Exoplanetary

On the Ninth Day: @exoplanetarypod. I wonder if growing up an only child gave me a weird fascination for stories that focus on unusual family dynamics. Exoplanetary opens with two brothers having a casual chat about seducing each other’s wives. That certainly sets a tone.

The dialogue flies by with character banter, and most characters are sharp and witty. It reminds me a little of Asimov’s Lucky Starr books.

One of my favourite, and fairly unique aspects of Exoplanetary, are the occasions when the protagonist will reference something “in universe” and we get a cut to hearing exactly what is being referenced, from a jingle to a commercial to propaganda. It’s so much richer than just giving a description and is a really fun way to add flavour to the galaxy.

The show strikes a good balance between keeping the universe familiar enough that we can imagine it as a possible future (oh no, cola wars are still a thing), and showcasing enough fantastical technology that it feels faraway and distant.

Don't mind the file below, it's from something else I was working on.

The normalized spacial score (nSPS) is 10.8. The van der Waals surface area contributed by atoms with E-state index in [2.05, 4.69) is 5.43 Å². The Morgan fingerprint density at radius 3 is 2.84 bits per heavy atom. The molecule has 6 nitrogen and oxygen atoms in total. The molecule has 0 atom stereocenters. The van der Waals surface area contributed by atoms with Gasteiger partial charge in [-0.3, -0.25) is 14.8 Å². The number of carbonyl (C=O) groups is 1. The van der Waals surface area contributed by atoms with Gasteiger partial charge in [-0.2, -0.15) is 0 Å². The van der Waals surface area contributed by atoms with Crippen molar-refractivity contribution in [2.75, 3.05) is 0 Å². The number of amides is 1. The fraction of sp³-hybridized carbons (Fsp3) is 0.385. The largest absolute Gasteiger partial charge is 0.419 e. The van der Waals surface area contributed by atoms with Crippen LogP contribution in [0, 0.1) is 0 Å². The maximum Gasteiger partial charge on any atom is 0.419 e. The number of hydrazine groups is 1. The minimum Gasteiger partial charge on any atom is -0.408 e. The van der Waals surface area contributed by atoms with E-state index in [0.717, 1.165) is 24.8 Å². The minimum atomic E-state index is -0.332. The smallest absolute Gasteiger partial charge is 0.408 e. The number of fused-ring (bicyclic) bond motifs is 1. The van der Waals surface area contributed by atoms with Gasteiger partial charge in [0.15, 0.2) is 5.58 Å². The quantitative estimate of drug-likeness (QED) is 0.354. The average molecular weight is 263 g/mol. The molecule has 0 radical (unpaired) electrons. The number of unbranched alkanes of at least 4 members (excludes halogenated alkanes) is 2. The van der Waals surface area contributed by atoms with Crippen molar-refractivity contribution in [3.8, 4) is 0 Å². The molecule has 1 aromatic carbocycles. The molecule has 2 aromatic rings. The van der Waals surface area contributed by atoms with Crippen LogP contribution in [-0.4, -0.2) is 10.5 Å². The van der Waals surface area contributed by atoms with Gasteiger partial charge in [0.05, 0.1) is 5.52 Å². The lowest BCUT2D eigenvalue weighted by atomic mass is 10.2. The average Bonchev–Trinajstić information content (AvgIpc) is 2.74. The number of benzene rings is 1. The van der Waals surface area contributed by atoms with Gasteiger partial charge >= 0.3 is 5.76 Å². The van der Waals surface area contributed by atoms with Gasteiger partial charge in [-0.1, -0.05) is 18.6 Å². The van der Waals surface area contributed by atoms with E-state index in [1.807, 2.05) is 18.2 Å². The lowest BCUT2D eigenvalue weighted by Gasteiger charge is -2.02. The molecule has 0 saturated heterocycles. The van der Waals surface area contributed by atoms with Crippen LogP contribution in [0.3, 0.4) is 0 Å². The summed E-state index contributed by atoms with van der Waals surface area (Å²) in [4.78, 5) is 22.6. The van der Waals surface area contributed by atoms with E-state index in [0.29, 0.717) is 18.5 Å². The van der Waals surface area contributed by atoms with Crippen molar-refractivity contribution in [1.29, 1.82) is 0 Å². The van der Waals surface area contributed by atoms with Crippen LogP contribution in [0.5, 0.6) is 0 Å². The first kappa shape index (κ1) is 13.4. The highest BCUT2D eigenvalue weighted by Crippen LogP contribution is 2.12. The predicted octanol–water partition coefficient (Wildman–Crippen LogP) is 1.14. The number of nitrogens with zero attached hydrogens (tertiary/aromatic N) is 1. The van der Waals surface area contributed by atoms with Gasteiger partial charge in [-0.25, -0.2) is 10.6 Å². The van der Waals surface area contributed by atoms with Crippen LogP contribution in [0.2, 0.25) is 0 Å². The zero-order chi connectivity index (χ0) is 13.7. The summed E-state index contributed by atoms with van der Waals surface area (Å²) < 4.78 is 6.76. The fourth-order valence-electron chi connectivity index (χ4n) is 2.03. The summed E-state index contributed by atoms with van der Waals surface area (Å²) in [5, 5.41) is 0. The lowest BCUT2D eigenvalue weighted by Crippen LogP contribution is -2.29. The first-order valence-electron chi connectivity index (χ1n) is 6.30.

The first protagonist we meet is Alice, an “everywoman”. Alice is presented with an interesting offer: get paid to travel further than any human ever has and see things no one has ever seen. The only thing is, will it still be her when she reaches the end of her journey? Can you truly store a person in a machine? Make a copy? Questions like this continue through the series as the story stretches to include Alice’s siblings.

Exoplanetary is a good scifi meal. Listening to it gives me the same feeling I get in the used bookstore pulling dog-eared works out of a bin. It’s like a lost gem.